When the Congregation for the Doctrine of the Faith released its doctrinal assessment of the Leadership Conference on Women Religious earlier this year, it noted that while there has been a great deal of work on the part of LCWR promoting issues of social justice in harmony with the Church's social doctrine, it is silent on the right to life from conception to natural death This comment provoked a great deal of criticism and numerous counter-examples were offered by the LCWRs defenders.Unfortunately, I think that Sr. Simones speech is an example of the problem the CDF was trying to highlight. While I have no doubt that her personal motivations for speaking were noble ones, there is no question that the leaders of the Democratic Party put her on that podium for a very specific reason. She was there to symbolize the support of the Church (or at least part of it) for the partys agenda. I do not think Sr. Simone sought such a role, but once it was thrust upon her, it came with a responsibility to present the social teaching of the Church in its fullness.American women religious have a noble and long-standing tradition of speaking truth to power. With respect to the unborn, however, are not the leaders of the Democratic Party an example of a power that needs to hear truth?Would it have been so difficult to invoke the late Cardinal Bernadins concept of a seamless garment? To recall, in the spirit of Hubert Humphrey, that the moral test of government is how it treats those in the dawn of life, the twilight of life, and the shadows of life? To highlight the political heroism of Congressman Bart Stupak (D-MI), who stood boldly for both health care reform and the right to life and lost his congressional seat as a result?I do not wish to hold Sr. Simone uniquely accountable for a problem that exists across the Churchs ideological spectrum. For years, politically conservative Catholicsand more than a few bishopshave presented a truncated version of Catholic social teaching that appears to suggest that the only morally acceptable option for Catholics is to pull the lever for the Republican Party.The solution, though, is not to become a mirror image of the other side. It is for Catholics to develop a truly independent voice that can hold both parties accountable, supporting them when they defend the common good and the dignity of the human person and challenging them when they do not. Its clear we have a long way to go.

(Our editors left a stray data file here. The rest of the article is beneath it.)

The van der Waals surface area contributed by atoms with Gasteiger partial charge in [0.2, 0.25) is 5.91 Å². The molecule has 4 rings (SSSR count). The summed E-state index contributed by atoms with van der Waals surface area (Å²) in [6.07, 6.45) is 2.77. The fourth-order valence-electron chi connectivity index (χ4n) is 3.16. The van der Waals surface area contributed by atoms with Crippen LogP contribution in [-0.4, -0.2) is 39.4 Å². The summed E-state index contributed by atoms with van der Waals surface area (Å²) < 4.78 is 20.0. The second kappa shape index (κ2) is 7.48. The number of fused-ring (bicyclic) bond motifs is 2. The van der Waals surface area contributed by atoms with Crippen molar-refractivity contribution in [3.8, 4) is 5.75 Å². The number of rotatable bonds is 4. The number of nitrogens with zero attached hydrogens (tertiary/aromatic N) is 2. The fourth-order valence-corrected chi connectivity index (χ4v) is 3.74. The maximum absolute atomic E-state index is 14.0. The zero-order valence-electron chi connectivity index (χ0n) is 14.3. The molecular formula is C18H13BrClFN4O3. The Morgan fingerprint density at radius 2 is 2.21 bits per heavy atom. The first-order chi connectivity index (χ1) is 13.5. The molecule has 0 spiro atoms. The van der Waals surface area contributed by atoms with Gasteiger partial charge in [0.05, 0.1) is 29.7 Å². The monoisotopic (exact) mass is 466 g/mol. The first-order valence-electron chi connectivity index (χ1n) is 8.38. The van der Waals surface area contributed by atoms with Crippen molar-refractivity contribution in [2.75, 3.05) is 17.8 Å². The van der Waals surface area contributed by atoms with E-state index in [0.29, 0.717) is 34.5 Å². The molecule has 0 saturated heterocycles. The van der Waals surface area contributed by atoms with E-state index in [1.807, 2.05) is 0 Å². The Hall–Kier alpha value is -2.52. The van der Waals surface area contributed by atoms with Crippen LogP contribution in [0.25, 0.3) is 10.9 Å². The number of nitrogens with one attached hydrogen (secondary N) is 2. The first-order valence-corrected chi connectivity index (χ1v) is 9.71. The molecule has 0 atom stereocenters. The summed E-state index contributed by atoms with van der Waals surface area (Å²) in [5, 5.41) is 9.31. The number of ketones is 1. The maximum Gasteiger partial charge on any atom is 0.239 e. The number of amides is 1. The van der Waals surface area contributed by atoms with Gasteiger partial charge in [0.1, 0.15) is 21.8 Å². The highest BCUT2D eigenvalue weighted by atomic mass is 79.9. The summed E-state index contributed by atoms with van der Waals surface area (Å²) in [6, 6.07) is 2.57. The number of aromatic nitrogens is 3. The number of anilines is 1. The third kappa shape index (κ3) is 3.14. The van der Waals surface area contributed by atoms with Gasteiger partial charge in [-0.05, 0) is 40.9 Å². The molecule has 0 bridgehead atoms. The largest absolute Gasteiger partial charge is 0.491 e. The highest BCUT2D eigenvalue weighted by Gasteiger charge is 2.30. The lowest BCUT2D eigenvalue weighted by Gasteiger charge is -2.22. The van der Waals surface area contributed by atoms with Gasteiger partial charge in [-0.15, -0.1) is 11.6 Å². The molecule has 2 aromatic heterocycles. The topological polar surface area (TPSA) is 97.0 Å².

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"This is the perfect example of 'talking at' people."Not to belabor the point butI take Mr. Nixon's point to be that Sister was uniquely positioned, based on her pedigree and natural demeanor, to have the audience feel that she was talking to them, not at them. She didn't take the opportunity to move the Democratic party in a pro-life direction. That's a shame.